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My mom was a music teacher here in NYC in the early 1970s, before I was born, and she tells a story of how one of her students came up to her excitedly and said "Did you know Paul McCartney was in a band before Wings?"

I bring this up because tonight I am having my first real experience listening to The Kinks - not in compilation form or as part of Wes Anderson soundtracks, but in context, in album form - and I'm feeling a bit sheepish at having been so incredibly ignorant for all these 32 years. 

I listened to "Lola v. Powerman..." at work this afternoon, because I was desperate to hear "Powerman" again, and as a result I was utterly blindsided by "Strangers", "The Contenders", "Got To Be Free".  Earlier tonight I was listening to "Arthur..." and finally heard "Shangri-La" in its proper context, as well as "Victoria" and the startlingly San Fransiscan "Australia"... and now I'm listening to "Village Green Preservation Society" and am just getting my brain's ass kicked left and right. 

When it comes to The Kinks, everyone pretty much just talks about Ray and Dave, but does anybody talk about the rhythm section?  Holy Christ.  It could be argued that one of the reasons why The Kinks remain so friggin' awesome 40 years later is because they groove so incredibly well.  These songs are impeccably arranged and they just feel so right.  Charm and wit aside, as a band, they are absolutely top-notch.

But enough about me telling you what you already know.  I just wanted to say that I GET IT NOW.
How else could I do it? I needed at least 4 albums from their classic period, especially now that I'm about to go to London for the first time, otherwise I'd be worried that I hadn't heard all that I needed to hear. And I haven't even gotten to "Something Else" yet.
Dude this is wierd. I bought a few Kinks albums a few weeks back and have been discovering them too. "Village Green" was the album I was digging and Kinks Kontroversy...

This takes me back. I had almost the same introduction in '98 to them. Lola, Arthur, Village Green, Something Else, Muswell... all in the span of a couple of days and my musical landscape was changed entirely.

Mick Avory is the most underrated drummer in rock history. He's just perfect. Anyone who questions this should be forced to listen to "Wicked Annabella" on a loop for an hour.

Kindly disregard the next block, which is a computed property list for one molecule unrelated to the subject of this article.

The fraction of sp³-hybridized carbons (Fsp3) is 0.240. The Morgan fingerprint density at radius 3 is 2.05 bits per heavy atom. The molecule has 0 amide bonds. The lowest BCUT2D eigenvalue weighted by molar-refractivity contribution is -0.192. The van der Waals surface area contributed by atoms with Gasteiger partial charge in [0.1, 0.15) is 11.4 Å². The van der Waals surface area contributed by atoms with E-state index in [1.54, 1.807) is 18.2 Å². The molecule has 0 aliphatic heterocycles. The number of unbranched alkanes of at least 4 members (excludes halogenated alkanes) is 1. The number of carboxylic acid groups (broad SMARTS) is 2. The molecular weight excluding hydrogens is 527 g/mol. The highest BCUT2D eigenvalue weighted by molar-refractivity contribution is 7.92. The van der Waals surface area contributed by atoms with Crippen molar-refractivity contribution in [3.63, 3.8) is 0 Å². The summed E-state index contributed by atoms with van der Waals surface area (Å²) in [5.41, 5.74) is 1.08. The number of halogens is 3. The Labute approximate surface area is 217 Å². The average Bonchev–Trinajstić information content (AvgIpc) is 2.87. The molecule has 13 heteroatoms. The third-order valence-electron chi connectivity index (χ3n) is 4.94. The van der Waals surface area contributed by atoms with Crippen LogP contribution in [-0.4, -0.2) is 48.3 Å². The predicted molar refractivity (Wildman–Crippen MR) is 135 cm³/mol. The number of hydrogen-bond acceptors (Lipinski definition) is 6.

I may be the only person to defend these records in their (near) entirety, but after you pick up Muswell and the VERY crucial Kontroversy (Face To Face too I suppose, though it is one of my least favorites just behind Kinda Kinks) do pick up Preservation Act 1 (which is part 2 of the Village Green trilogy) and Everybody’s In Show-Biz. Those albums are vibey as hell and incredibly under-appreciated in my opinion. "Sitting in my Hotel" may be Rays best song.
Re: Mick Avory - you know who he reminds me of? A restrained Mitch Mitchell. Mick's right foot is one of the best things about The Kinks' sound - his kick drum makes everything better.
The recurring joke on Mick is that he only knows one beet, but it's always right. :)

I think he's 10 times the drummer Mitch Mitchell is. And I do really like Mitchell, but he doesn't know what "play for the song" means.

For whatever reason, I always think of Mick as a combo of Ringo's solid backbeat with a bit of Moon's fearlessness.
It could be argued, though, that if you're playing in Jimi Hendrix's band, you're not really playing for the song - you're playing to support the solos. I absolutely agree with you about the Moon comparison - and there's something about that "one beat" you speak of that also reminds me a bit of Bonham, except not as heavy. (Can't think of any examples off the top of my head, but I heard it this morning as I listened to the end of Arthur.)
True enough regarding Jimi. And I will say that "May The Be Love" is not only a wonderfully structured drum part, but one of the most distinctive beats ever. I could pick that song out with drums alone in an instant. And "Manic Depression", while an absolutely a tumbling mess, couldn't be more appropriate for the song.
As long as we're throwing out our favorite Mitch/ell beats, let me hold up the first 10 seconds of "Little Miss Lover". Is that too obvious? Nevertheless, it's fucking ferocious.
Yeah, totally. And with both of them, their fills are rhythmic necessities, not superfluous decoration.